New SCAF v Old Islamists
By Nervana Mahmoud
July 10, 2013
It’s hard to absorb all of the events that took place last week in Egypt. Many details have yet to be digested. What is certain, though, is that this was the year’s most crucial week, with far-reaching ramifications. Thus far, we only have disputed assessments from inside and outside of Egypt.
Last year, just before the last presidential election, I wrote a piece asking has Egypt finally broken with the myth of the good autocrats. Now, a year later, I’m still asking the same question because Egypt continues to struggle between two forces – the Islamists and the military. Both have clear autocratic tendencies, and both are claiming to be the true guardians of democracy, despite evidence to the contrary.
In 2012, many Egyptians (almost 52%) chose to trust the Muslim Brotherhood. In 2013, the tide has turned, and many have chosen to place their trust in the military. The core question is how has this happened and what are the implications for the future. Ironically, the answer is very simple – the military leadership has reinvented itself, whereas Brotherhood leaders have not.
There is no doubt that the army commander, General Abdul Fatah Al-Sisi, has been perceived by the public as a man with an abundance of charisma and leadership skills. Al-Sisi’s success stems from various factors.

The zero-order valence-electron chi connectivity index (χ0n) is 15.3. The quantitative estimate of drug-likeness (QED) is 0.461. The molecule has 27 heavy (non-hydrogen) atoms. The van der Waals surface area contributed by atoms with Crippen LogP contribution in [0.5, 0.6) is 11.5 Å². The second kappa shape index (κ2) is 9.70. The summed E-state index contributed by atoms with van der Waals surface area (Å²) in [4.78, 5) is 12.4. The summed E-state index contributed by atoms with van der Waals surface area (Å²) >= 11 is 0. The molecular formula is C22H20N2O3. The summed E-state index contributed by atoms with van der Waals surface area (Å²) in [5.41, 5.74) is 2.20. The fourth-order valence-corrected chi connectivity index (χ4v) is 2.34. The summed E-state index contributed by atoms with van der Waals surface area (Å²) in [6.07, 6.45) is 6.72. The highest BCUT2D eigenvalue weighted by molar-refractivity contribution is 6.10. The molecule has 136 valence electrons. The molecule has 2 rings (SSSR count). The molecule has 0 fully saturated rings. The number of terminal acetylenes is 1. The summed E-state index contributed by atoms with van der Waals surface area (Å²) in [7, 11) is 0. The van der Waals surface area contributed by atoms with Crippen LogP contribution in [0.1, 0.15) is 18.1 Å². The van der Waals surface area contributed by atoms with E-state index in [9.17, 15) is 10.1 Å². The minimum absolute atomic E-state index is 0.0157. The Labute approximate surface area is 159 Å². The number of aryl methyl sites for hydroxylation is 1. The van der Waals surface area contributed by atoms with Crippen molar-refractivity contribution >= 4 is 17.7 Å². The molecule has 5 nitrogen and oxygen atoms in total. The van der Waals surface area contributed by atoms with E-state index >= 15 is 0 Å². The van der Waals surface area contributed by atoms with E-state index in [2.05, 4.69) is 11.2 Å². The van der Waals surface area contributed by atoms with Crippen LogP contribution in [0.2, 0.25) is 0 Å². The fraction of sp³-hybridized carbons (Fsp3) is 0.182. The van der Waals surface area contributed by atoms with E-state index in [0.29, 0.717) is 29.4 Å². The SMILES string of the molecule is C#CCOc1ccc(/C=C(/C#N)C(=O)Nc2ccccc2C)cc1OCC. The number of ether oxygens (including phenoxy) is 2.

1) The leaderless revolution: Egypt had resurrected the spirit of 1919, but without a new Saad Zaghloul, and Al-Sisi happily stepped in to fill the vacuum. He portrayed his move to oust Morsi as what Amr Hamzawy described as a “coup de grace,” a description that appeals to many Egyptians.
2) Playing it right: Al-Sisi struck a chord by using the buzzwords of “democracy and support” because he understood that the public does not and will not accept an explicit military role. This was a key element that helped him to achieve public endorsement.
3) Fulfilling promises (at least for now): Within 24 hours, an interim president was sworn in, cancelling Morsi’s much despised constitution, and ousting the unpopular general prosecutor. It does not matter that the military is now running the show from behind, what matters for the public is that there is a civilian face in front.
4) Mixture of arrests and releases: The arrests of many Brotherhood figures were clearly aimed at disrupting the Brotherhood’s chain of command, and the early release of some (pending further investigations) was likely aimed to feed to their confusion, while aborting any blame.
5) Allowing peaceful protests: The main congregations of pro-Morsi forces in Nasr City and Giza were not emptied, and both the Supreme Guide of the Muslim Brotherhood and prominent leader El-Erian were allowed to speak freely, even when inciting action against opponents. Their non-reconciliatory speeches, however, have done little to win them the hearts and minds of the wider public. It is true that the military shot dead four unarmed Islamists protestors, a grave mistake that could easily turn the tide against them, but the subsequent march of some Brotherhood supporters to Tahrir Square and the deadly clashes that ensued have again proven fatal to the Brotherhood’s image.